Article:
As The Music Plays #2

This is a series of posts about the music I play while writing. Today I’m discussing number three on my list — The Boxer.

The Boxer was released in 1969 by Simon and Garfunkel as a single and later included on the album, Bridge over Troubled Water.  I was about ten years old when I first heard this song and all I remember was that I liked it and my friends didn’t.  There’s a melancholy flavor to the song as it sings about being poor and lonely.  A better label would be a ballad, but you could also call it a lament.  It also has a certain unfinished quality to it.  However you want to classify it, I’ve always been drawn to it.

Part of the attraction has been that there are times when I see myself in the words — especially when I feel lonely or when things just don’t seem to be going right.  The song, has a way to turn my mind to contemplation.  It’s place early in my play list is due to the story telling and the way it just turns my mind to thinking and trying to fill in the missing pieces in the story of the song.

One of the strange parts of the song have always been with the last verse where, suddenly, we’re in a clearing with a boxer.  What happened to the story of the poor workman trying to survive?  Did the workman become the fighter or was the workman always the fighter?  Perhaps this section is just a metaphorical retelling of the first part of the story.

Simon has said in interviews that the song is somewhat autobiographical as it was written at a time when he felt like everyone was attacking him.  When listening to it in my teens, I have to say that it resonated with me because I felt like everyone was beating me up for no reason.  I suppose many teens feel that way.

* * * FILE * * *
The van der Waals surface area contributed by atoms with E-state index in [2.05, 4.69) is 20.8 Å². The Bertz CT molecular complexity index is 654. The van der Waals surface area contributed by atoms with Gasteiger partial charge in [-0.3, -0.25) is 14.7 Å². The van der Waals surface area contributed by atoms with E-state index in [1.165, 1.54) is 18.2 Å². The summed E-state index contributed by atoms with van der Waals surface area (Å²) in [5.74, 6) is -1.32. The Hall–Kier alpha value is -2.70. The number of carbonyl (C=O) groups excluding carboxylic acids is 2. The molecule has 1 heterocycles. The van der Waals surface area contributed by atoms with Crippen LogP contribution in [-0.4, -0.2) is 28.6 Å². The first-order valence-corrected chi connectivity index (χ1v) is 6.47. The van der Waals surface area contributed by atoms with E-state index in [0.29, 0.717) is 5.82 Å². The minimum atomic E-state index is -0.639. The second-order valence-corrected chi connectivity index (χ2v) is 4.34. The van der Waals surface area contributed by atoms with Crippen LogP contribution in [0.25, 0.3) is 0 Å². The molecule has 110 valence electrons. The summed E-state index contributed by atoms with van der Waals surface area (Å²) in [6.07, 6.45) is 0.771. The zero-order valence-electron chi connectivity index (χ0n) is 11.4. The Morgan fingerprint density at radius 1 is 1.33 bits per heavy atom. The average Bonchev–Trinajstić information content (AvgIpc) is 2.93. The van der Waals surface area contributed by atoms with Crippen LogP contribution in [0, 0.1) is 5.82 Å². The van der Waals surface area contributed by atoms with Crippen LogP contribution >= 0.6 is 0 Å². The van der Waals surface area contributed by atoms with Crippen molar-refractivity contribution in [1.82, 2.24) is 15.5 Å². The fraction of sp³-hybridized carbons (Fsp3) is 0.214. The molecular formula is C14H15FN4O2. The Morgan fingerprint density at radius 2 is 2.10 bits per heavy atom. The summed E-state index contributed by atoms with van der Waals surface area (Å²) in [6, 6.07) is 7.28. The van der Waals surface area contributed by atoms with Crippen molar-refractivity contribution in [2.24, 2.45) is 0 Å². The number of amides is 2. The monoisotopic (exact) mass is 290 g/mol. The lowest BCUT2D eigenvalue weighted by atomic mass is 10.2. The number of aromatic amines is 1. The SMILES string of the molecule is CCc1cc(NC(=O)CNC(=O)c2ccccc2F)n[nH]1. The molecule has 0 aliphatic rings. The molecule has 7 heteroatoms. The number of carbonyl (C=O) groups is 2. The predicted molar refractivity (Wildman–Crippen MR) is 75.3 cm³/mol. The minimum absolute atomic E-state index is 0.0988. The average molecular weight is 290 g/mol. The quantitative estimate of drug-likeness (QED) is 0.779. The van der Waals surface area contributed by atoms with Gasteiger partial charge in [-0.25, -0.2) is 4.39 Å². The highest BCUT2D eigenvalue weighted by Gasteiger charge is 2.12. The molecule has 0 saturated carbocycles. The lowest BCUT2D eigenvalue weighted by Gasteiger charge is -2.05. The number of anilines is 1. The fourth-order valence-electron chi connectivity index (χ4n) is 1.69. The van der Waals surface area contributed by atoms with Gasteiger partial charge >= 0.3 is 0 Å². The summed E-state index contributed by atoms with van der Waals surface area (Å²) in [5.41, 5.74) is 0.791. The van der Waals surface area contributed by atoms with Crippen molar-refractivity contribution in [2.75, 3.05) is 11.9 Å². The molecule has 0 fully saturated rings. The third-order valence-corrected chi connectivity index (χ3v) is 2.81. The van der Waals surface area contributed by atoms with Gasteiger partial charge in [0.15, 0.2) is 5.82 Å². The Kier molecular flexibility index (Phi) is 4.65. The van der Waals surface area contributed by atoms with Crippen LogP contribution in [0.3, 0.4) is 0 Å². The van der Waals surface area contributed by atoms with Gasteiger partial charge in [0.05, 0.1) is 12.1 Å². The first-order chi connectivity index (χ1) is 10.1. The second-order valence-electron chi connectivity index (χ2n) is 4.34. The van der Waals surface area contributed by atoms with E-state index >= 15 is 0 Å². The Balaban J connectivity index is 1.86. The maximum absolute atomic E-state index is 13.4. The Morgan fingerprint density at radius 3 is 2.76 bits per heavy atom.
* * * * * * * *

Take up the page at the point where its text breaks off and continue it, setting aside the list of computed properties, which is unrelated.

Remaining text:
Listening to it again in my older years, I sense an unfinished quality to the song, the “lie-la-lie” refrain lasts longer than one would expect.  Of course, “lie” could be a hidden meaning.  The workman was clearly lied to about his prospects in the big city and the fighter is lying to himself about his trade.  Simon has said that wasn’t in his mind and the “lie-la-lie” was just a place holder for lyrics he hadn’t completed — just a simple case of writer’s block.  In the end they just kept the placeholder and added music to support it.  In a way it works, but I’ve wondered what else Simon might have written.

There are many great lines in the song such as, “Still a man hears what he wants to hear / And disregards the rest …”

I do have a great liking for Simon’s lyrics and have several of his songs on my play list.  

Here’s the version I listen to:

A final note that I’m taking a poetry class for the next couple of months so I’ll be reducing the number of posts I do until I finish that.

About Andrew Reynolds

Born in California Did the school thing studying electronics, computers, release engineering and literary criticism. I worked in the high tech world doing software release engineering and am now retired. Then I got prostate cancer. Now I am a blogger and work in my wood shop doing scroll saw work and marquetry.